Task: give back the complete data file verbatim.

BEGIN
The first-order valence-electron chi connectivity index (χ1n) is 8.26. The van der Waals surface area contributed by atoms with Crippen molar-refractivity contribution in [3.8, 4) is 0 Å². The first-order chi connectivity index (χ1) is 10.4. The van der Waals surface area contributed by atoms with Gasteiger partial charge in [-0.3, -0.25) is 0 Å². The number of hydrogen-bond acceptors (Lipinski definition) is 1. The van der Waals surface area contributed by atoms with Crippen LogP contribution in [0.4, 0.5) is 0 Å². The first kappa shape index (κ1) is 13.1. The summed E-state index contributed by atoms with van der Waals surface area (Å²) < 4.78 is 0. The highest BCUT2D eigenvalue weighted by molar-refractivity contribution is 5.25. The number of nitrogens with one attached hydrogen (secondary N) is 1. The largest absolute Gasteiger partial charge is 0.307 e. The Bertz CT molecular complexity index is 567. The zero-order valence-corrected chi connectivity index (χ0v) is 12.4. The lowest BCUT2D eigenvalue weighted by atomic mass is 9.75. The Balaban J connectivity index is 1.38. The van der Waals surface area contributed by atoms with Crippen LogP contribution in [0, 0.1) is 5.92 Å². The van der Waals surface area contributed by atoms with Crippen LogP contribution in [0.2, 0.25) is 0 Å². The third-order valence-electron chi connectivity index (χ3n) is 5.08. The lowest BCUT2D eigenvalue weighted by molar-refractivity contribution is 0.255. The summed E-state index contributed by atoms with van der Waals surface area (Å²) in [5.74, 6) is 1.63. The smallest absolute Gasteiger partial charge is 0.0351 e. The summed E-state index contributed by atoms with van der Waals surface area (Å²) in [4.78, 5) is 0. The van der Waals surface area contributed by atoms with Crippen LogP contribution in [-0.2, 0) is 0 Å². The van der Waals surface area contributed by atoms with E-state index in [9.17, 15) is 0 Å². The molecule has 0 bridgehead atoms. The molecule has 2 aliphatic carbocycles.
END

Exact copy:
The first-order valence-electron chi connectivity index (χ1n) is 8.26. The van der Waals surface area contributed by atoms with Crippen molar-refractivity contribution in [3.8, 4) is 0 Å². The first-order chi connectivity index (χ1) is 10.4. The van der Waals surface area contributed by atoms with Gasteiger partial charge in [-0.3, -0.25) is 0 Å². The number of hydrogen-bond acceptors (Lipinski definition) is 1. The van der Waals surface area contributed by atoms with Crippen LogP contribution in [0.4, 0.5) is 0 Å². The first kappa shape index (κ1) is 13.1. The summed E-state index contributed by atoms with van der Waals surface area (Å²) < 4.78 is 0. The highest BCUT2D eigenvalue weighted by molar-refractivity contribution is 5.25. The number of nitrogens with one attached hydrogen (secondary N) is 1. The largest absolute Gasteiger partial charge is 0.307 e. The Bertz CT molecular complexity index is 567. The zero-order valence-corrected chi connectivity index (χ0v) is 12.4. The lowest BCUT2D eigenvalue weighted by atomic mass is 9.75. The Balaban J connectivity index is 1.38. The van der Waals surface area contributed by atoms with Crippen LogP contribution in [0, 0.1) is 5.92 Å². The van der Waals surface area contributed by atoms with Crippen LogP contribution in [0.2, 0.25) is 0 Å². The third-order valence-electron chi connectivity index (χ3n) is 5.08. The lowest BCUT2D eigenvalue weighted by molar-refractivity contribution is 0.255. The summed E-state index contributed by atoms with van der Waals surface area (Å²) in [5.74, 6) is 1.63. The smallest absolute Gasteiger partial charge is 0.0351 e. The summed E-state index contributed by atoms with van der Waals surface area (Å²) in [4.78, 5) is 0. The van der Waals surface area contributed by atoms with Crippen LogP contribution in [-0.2, 0) is 0 Å². The van der Waals surface area contributed by atoms with E-state index in [9.17, 15) is 0 Å². The molecule has 0 bridgehead atoms. The molecule has 2 aliphatic carbocycles.